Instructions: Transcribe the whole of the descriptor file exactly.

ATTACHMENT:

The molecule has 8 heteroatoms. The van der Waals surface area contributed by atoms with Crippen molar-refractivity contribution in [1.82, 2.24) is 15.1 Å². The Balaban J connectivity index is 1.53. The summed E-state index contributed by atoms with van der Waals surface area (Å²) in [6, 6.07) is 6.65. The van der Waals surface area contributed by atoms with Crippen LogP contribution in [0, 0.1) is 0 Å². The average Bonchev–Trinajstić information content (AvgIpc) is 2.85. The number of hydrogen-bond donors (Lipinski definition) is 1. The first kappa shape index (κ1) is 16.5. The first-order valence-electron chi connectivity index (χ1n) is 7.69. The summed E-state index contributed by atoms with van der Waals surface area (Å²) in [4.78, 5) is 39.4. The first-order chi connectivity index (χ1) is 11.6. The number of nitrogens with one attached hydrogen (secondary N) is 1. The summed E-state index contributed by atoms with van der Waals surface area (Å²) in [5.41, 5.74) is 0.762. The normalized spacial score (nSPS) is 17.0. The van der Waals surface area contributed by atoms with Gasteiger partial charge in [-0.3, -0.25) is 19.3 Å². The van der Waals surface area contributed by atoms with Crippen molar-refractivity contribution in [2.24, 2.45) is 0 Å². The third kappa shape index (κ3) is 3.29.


The molecule has 8 heteroatoms. The van der Waals surface area contributed by atoms with Crippen molar-refractivity contribution in [1.82, 2.24) is 15.1 Å². The Balaban J connectivity index is 1.53. The summed E-state index contributed by atoms with van der Waals surface area (Å²) in [6, 6.07) is 6.65. The van der Waals surface area contributed by atoms with Crippen LogP contribution in [0, 0.1) is 0 Å². The average Bonchev–Trinajstić information content (AvgIpc) is 2.85. The number of hydrogen-bond donors (Lipinski definition) is 1. The first kappa shape index (κ1) is 16.5. The first-order valence-electron chi connectivity index (χ1n) is 7.69. The summed E-state index contributed by atoms with van der Waals surface area (Å²) in [4.78, 5) is 39.4. The first-order chi connectivity index (χ1) is 11.6. The number of nitrogens with one attached hydrogen (secondary N) is 1. The summed E-state index contributed by atoms with van der Waals surface area (Å²) in [5.41, 5.74) is 0.762. The normalized spacial score (nSPS) is 17.0. The van der Waals surface area contributed by atoms with Gasteiger partial charge in [-0.3, -0.25) is 19.3 Å². The van der Waals surface area contributed by atoms with Crippen molar-refractivity contribution in [2.24, 2.45) is 0 Å². The third kappa shape index (κ3) is 3.29.